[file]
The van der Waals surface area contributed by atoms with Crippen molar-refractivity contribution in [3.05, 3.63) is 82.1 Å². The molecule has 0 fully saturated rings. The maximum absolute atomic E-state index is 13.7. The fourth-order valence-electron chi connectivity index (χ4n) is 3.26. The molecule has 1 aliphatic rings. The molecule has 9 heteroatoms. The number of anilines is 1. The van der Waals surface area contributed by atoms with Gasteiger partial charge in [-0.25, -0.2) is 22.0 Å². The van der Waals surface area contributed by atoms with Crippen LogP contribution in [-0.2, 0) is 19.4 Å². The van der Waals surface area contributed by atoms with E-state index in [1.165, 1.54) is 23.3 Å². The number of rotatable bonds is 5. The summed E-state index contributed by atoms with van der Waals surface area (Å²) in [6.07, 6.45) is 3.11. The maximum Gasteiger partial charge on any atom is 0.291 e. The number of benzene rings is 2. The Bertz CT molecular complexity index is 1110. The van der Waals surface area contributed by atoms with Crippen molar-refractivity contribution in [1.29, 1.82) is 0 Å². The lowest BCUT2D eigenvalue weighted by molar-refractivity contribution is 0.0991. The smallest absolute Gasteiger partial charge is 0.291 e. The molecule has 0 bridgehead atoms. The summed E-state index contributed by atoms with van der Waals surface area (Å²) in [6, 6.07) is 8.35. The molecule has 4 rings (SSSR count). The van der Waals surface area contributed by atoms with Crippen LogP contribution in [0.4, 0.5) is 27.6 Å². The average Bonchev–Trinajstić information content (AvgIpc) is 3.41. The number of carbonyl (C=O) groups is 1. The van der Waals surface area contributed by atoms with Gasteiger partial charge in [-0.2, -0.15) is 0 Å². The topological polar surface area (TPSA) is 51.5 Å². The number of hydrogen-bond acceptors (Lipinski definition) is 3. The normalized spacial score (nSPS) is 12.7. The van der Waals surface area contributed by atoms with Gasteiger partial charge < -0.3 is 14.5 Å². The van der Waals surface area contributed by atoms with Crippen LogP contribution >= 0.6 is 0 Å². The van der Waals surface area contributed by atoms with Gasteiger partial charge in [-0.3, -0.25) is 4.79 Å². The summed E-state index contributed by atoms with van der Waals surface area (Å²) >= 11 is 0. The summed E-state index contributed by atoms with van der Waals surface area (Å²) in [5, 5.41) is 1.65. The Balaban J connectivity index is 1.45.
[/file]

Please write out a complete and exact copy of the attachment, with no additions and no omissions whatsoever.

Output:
The van der Waals surface area contributed by atoms with Crippen molar-refractivity contribution in [3.05, 3.63) is 82.1 Å². The molecule has 0 fully saturated rings. The maximum absolute atomic E-state index is 13.7. The fourth-order valence-electron chi connectivity index (χ4n) is 3.26. The molecule has 1 aliphatic rings. The molecule has 9 heteroatoms. The number of anilines is 1. The van der Waals surface area contributed by atoms with Gasteiger partial charge in [-0.25, -0.2) is 22.0 Å². The van der Waals surface area contributed by atoms with Crippen LogP contribution in [-0.2, 0) is 19.4 Å². The van der Waals surface area contributed by atoms with E-state index in [1.165, 1.54) is 23.3 Å². The number of rotatable bonds is 5. The summed E-state index contributed by atoms with van der Waals surface area (Å²) in [6.07, 6.45) is 3.11. The maximum Gasteiger partial charge on any atom is 0.291 e. The number of benzene rings is 2. The Bertz CT molecular complexity index is 1110. The van der Waals surface area contributed by atoms with Crippen molar-refractivity contribution in [1.29, 1.82) is 0 Å². The lowest BCUT2D eigenvalue weighted by molar-refractivity contribution is 0.0991. The smallest absolute Gasteiger partial charge is 0.291 e. The molecule has 0 bridgehead atoms. The summed E-state index contributed by atoms with van der Waals surface area (Å²) in [6, 6.07) is 8.35. The molecule has 4 rings (SSSR count). The van der Waals surface area contributed by atoms with Crippen LogP contribution in [0.4, 0.5) is 27.6 Å². The average Bonchev–Trinajstić information content (AvgIpc) is 3.41. The number of carbonyl (C=O) groups is 1. The van der Waals surface area contributed by atoms with Gasteiger partial charge in [-0.2, -0.15) is 0 Å². The topological polar surface area (TPSA) is 51.5 Å². The number of hydrogen-bond acceptors (Lipinski definition) is 3. The normalized spacial score (nSPS) is 12.7. The van der Waals surface area contributed by atoms with Gasteiger partial charge < -0.3 is 14.5 Å². The van der Waals surface area contributed by atoms with Crippen LogP contribution >= 0.6 is 0 Å². The van der Waals surface area contributed by atoms with Gasteiger partial charge in [-0.3, -0.25) is 4.79 Å². The summed E-state index contributed by atoms with van der Waals surface area (Å²) >= 11 is 0. The summed E-state index contributed by atoms with van der Waals surface area (Å²) in [5, 5.41) is 1.65. The Balaban J connectivity index is 1.45.